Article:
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I had a very interesting example of the power of influence recently. I was one of about 45 people at a local community meeting where we were being briefed on a proposed major redevelopment of a government training facility in our area.

The tone of the meeting indicated everyone was against the proposal and a motion was suggested along the lines that as a resident group we did not support the new plans.

Everyone seemed happy to go along – but I just didn’t feel comfortable. So I stated that I had no objection to the redevelopment and requested a show of hands as to who was for, and who was against, the project going ahead.

And that’s when I learnt a truly valuable lesson about influence. It turned out that only five percent of those present were actually against the project, even though the perception was that the majority were.

How did so few initially succeed in bluffing the rest that the majority were against the project?

To help me resolve this it was very timely that I found the latest book from the Harvard team of authors called Influencer. The Power to Change Anything.*

The Key to Influence

The breakthrough discovery from the book is that enormous influence comes from focusing on just a few vital behaviours. Find those behaviours in your circumstance, and you’ve found the beginning of influence.

Therefore if you focus on what to do, rather than the outcome, you are more likely to succeed. A simple example would be rather than focusing on the outcome of losing weight – focus on what you need to do to lose
weight. Sounds simple, but is it?

Psychologists have identified a process they call Positive Deviance, deviance being generally any pattern of behaviour that is markedly different from the accepted standards within a society. The concept is that this process can be extremely helpful in discovering the handful of vital behaviours that will help solve the problem you’re addressing.

Positive Deviance in Action

The authors of Influencer cited an example of people experiencing uncaring or insensitive medical care. While patients at a particular medical centre always scored the clinical quality of the facility as very good, the scores showed that patients and their families didn’t feel like they were being treated with care, dignity and respect.

How would you approach such an issue? The chief administrator called the executive team together and charged them with the task of finding the positive deviance – that is finding those health-care professionals who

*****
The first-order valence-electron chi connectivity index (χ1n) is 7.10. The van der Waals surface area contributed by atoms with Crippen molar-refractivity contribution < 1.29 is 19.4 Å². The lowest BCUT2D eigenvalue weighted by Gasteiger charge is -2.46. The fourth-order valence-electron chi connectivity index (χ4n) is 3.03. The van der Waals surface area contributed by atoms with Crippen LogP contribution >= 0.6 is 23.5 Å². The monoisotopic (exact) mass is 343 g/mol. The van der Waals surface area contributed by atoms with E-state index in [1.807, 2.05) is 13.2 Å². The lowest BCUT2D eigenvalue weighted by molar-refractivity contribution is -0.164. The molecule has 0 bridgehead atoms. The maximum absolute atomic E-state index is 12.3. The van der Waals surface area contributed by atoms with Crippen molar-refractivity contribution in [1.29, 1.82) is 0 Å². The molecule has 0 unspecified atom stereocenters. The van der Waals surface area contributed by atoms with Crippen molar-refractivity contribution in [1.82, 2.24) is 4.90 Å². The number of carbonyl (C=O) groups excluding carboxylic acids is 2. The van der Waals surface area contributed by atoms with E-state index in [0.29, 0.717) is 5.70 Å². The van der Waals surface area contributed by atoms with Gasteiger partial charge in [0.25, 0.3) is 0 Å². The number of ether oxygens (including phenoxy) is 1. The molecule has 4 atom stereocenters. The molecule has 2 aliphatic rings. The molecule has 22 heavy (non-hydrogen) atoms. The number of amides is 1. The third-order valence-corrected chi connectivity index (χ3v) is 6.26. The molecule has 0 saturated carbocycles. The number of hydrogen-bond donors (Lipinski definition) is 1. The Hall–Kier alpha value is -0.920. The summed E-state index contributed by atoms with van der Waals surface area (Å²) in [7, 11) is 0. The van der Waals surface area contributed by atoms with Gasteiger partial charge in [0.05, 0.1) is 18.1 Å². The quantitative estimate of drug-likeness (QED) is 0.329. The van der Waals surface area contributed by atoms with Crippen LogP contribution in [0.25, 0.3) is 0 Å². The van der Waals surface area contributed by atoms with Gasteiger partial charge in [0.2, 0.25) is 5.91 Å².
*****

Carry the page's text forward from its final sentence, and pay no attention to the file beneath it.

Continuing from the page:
routinely scored high on customer satisfaction in areas where others did poorly, and identify what behaviours they did to achieve that.

Here’s how it’s done:

  1. Dive into the community/company you want to change.
  2. Discover & study where the targeted problem should exist, but doesn’t.
  3. Identify the unique behaviours of that group and then replicate them.
    B y focusing on the behaviours of those who did it well, they came up
    with a process that was both recognisable and therefore replicable. It
    came down to just five behaviours that made all the difference. But more about that later….

Using Stories to Help Change Minds

Another great discovery by the authors of Influencer was the power of using stories to persuade others to come around to your way of thinking – note that’s story, not lecture! So what is it that makes certain stories powerful tools of influence, while mere verbal persuasion can cause
resistance or be quickly dismissed and forgotten?

Stories have the ability to help individuals transport themselves away from the role of a listener who is rigorously applying rules of logic, analysis and criticism, and into the story itself. They therefore move from critic to participant.

Barack Obama‘s use of stories to influence and change opinion during his presidential election campaign is an excellent example of the power of stories. Did you hear his victory speech and his story about 106 year old Anne Nixon Cooper? (It’s worth a look on YouTube).

The secrets to using stories to influence are:

  1. Tell the whole story.
  2. Make sure the narrative you’re using contains a clear
    link between the current behaviours and existing (or
    possibly future) negative results.
  3. Be sure that the story includes positive replacement
    behaviours that yield new and better results.
  4. Remember, stories need to deal with both “Will it be
    worth it?” and “Can I do it”?

…. Obama’s story of Anne Nixon Cooper did all of this,
and more.

Back to the five behaviours that made patients and families
feel they had received excellent care. They were simply:

1.Smile; 2. Make eye contact; 3. Identify yourself; 4. Let
people know what you are doing and why; 5. End interaction
by asking: “is there anything else that you need?”

Surprisingly simple, isn’t it. So, how can you apply such
ideas to be more influential?

*Influencer. The Power to Change Anything. Patterson, Grenny, Maxfield, McMillan & Switzler. McGraw Hill. (2008)

Perry Hayes